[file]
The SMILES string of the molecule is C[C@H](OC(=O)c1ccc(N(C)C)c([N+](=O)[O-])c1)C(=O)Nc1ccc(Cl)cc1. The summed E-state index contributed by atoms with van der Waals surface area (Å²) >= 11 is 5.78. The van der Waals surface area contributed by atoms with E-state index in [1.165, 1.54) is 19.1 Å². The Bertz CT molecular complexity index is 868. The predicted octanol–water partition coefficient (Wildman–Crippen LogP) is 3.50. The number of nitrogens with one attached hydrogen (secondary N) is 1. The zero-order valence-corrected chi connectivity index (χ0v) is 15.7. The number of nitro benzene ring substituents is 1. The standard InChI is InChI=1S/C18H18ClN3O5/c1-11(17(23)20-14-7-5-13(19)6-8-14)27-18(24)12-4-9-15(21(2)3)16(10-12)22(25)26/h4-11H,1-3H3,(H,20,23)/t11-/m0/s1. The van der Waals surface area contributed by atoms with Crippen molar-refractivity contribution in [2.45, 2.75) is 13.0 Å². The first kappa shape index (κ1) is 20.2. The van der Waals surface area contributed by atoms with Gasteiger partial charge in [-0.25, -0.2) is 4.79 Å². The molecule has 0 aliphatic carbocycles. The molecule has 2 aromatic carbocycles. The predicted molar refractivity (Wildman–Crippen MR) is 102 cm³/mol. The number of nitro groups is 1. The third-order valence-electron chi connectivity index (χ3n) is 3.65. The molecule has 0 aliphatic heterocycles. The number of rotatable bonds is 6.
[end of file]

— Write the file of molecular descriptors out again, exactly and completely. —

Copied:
The SMILES string of the molecule is C[C@H](OC(=O)c1ccc(N(C)C)c([N+](=O)[O-])c1)C(=O)Nc1ccc(Cl)cc1. The summed E-state index contributed by atoms with van der Waals surface area (Å²) >= 11 is 5.78. The van der Waals surface area contributed by atoms with E-state index in [1.165, 1.54) is 19.1 Å². The Bertz CT molecular complexity index is 868. The predicted octanol–water partition coefficient (Wildman–Crippen LogP) is 3.50. The number of nitrogens with one attached hydrogen (secondary N) is 1. The zero-order valence-corrected chi connectivity index (χ0v) is 15.7. The number of nitro benzene ring substituents is 1. The standard InChI is InChI=1S/C18H18ClN3O5/c1-11(17(23)20-14-7-5-13(19)6-8-14)27-18(24)12-4-9-15(21(2)3)16(10-12)22(25)26/h4-11H,1-3H3,(H,20,23)/t11-/m0/s1. The van der Waals surface area contributed by atoms with Crippen molar-refractivity contribution in [2.45, 2.75) is 13.0 Å². The first kappa shape index (κ1) is 20.2. The van der Waals surface area contributed by atoms with Gasteiger partial charge in [-0.25, -0.2) is 4.79 Å². The molecule has 0 aliphatic carbocycles. The molecule has 2 aromatic carbocycles. The predicted molar refractivity (Wildman–Crippen MR) is 102 cm³/mol. The number of nitro groups is 1. The third-order valence-electron chi connectivity index (χ3n) is 3.65. The molecule has 0 aliphatic heterocycles. The number of rotatable bonds is 6.